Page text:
In any event, positive growth is expected to continue at least until 2025. Inventory is the lowest it has been since 2000 and demand remains very high with the result that houses continue to sell quickly and over the asking price. It will take years for inventory to catch up, and therefore, the bidding wars are expected to continue. Currently, there is a 1.5 month absorption rate when the normal rate is 6-8 months. New Orleans is also unique because it does not have surrounding land to sprawl like Houston and other similar cities.

New Orleans has been a seller’s market since mid-2020 and this is expected to continue into 2024. Burk believes people have and will continue to adjust to increased interest rates. Even though prices are high and rising interest rates are increasing the cost of mortgages, there is abundant capital due to economic prosperity. Secondary homes are also very popular nationwide which is leading to low inventory even in the French Quarter, which was a weaker area.

Insurance Impacts on the Real Estate Industry

Charles Fontenelle of Fontenell & Goodreau Insurance, LLC discussed insurance impacts on the real estate industry.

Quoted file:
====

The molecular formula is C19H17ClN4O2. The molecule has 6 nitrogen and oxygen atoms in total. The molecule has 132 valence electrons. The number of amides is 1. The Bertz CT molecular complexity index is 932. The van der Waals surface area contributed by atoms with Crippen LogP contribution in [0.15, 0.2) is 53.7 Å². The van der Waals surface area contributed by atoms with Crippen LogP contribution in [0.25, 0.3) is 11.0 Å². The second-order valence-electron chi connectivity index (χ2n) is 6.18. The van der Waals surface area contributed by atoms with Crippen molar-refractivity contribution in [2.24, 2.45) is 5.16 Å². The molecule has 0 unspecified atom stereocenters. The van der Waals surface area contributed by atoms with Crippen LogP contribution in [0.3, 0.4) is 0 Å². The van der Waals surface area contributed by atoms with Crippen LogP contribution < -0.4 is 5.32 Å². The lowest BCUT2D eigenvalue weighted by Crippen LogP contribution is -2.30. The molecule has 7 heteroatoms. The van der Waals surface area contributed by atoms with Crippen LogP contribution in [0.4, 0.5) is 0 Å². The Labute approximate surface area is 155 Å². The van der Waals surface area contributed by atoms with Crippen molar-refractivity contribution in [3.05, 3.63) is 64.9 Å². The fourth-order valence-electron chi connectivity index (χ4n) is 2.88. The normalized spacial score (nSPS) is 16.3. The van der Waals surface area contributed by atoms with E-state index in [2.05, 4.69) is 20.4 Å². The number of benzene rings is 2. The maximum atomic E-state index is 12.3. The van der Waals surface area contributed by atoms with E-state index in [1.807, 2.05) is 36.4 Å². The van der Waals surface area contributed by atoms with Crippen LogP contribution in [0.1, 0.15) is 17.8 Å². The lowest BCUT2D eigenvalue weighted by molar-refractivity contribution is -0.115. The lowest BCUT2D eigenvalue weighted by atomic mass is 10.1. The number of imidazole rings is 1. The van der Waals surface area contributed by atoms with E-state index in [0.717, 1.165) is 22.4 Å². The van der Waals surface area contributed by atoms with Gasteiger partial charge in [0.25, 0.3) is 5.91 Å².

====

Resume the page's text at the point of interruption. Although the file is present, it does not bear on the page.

Fontenelle began his presentation by asking the audience to contact their legislators because the Louisiana insurance market is in turmoil due to Risk Rating 2.0 for flood insurance. This new flood risk determination program is based on a number of factors including proximity to water, construction type, elevation and rebuilding cost, which causes the rate for each property to be different and unpredictable. This is a permanent change which will require legislation to address.

Property insurance rate increases due to recent major hurricanes are likely to be temporary. 4-5 Louisiana insurance companies are now in receivership in the wake of the recent hurricanes, and this will likely cause rates to go up and underwriting to be more restrictive. However, bills are currently pending in the legislature to protect insureds, such as Senate Bill 362, which prohibits cancellation if there is existing damage.